According to a news release from the Special Inspector General for the Troubled Asset Relief Program, the bank’s former president, Anthony Atkins, and former vice president, Samuel Cobb, made up a scheme to hide the bank’s mortgage loans in default.
Part of the scheme was to solicit to several people -- Bruce Houle, Mark Shoemaker, Michael Bradley Bowen and William Blake Cody -- by taking out loans from the banks with their names. In order to persuade several of the men, Atkins and Cobb said the loans were non-recourse – “if the men defaulted, GulfSouth would have no recourse against them.”
Atkins and Cobb then had loans given to the men totalling approximately $3.8 million. The two had falsified information on a government form, known as the HUD-1, in association with the loans the bank disbursed to Houle, Shoemaker, Bowen and Cody.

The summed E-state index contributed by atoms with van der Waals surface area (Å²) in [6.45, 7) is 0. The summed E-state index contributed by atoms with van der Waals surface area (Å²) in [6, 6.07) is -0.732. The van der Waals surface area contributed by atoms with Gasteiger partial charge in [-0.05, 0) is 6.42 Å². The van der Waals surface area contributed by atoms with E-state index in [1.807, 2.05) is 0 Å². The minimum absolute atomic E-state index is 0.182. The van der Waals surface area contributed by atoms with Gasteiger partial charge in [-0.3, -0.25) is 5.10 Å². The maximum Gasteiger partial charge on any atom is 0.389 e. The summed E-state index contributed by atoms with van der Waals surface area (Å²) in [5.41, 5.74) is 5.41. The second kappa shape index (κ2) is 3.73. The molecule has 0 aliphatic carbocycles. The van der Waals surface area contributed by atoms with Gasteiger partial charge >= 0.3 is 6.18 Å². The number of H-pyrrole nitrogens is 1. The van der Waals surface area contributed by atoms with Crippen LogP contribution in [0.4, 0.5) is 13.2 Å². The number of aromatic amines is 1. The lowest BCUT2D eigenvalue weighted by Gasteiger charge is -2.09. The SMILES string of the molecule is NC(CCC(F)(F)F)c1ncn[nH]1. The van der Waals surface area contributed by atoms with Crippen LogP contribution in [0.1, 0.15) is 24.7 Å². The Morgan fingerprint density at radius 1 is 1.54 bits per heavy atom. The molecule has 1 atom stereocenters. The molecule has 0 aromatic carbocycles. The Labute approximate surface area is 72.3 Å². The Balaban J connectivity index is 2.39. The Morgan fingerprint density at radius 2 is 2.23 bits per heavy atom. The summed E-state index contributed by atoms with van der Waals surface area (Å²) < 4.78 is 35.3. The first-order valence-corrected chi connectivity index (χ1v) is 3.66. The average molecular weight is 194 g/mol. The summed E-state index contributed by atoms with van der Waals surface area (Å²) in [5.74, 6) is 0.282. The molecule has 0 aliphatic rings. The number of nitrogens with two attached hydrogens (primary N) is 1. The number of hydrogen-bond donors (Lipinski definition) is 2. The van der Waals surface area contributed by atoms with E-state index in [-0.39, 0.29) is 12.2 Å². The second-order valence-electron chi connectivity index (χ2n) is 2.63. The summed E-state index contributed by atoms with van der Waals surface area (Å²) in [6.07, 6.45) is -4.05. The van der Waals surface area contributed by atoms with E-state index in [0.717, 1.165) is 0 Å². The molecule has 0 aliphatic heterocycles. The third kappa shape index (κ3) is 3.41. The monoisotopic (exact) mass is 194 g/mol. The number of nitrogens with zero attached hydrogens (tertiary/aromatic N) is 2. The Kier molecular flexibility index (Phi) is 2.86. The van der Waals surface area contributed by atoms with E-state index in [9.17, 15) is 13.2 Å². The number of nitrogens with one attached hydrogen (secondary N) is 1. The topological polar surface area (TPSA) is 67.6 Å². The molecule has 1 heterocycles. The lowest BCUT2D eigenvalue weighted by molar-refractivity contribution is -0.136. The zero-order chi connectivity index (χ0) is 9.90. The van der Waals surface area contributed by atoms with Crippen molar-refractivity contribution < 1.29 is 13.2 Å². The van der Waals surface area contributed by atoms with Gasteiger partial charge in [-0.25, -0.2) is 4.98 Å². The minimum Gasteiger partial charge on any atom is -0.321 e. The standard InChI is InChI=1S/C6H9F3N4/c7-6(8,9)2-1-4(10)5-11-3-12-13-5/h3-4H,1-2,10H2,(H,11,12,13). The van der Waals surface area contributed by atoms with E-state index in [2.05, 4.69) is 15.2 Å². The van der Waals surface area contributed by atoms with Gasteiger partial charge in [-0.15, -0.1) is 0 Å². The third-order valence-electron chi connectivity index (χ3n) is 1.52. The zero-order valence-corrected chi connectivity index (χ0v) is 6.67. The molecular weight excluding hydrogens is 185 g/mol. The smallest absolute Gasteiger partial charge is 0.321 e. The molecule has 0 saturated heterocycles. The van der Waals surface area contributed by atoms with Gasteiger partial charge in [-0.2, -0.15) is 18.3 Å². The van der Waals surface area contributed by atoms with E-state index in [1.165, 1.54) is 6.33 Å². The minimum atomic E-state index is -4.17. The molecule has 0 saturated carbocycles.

“The HUD-1s falsely stated that the men provided cash for their respective transactions, but the amounts listed as ‘cash from borrower’ on the HUD-1s was actually money provided by GulfSouth,” SIGTARP said.
GulfSouth received $7.5 million in 2009 from the Troubled Asset Relief Program (TARP) from the U.S. Treasury. Atkins and Cobb permitted condominiums used as collateral for mortgage loans sold as short sales, ending up as a loss to GulfSouth.
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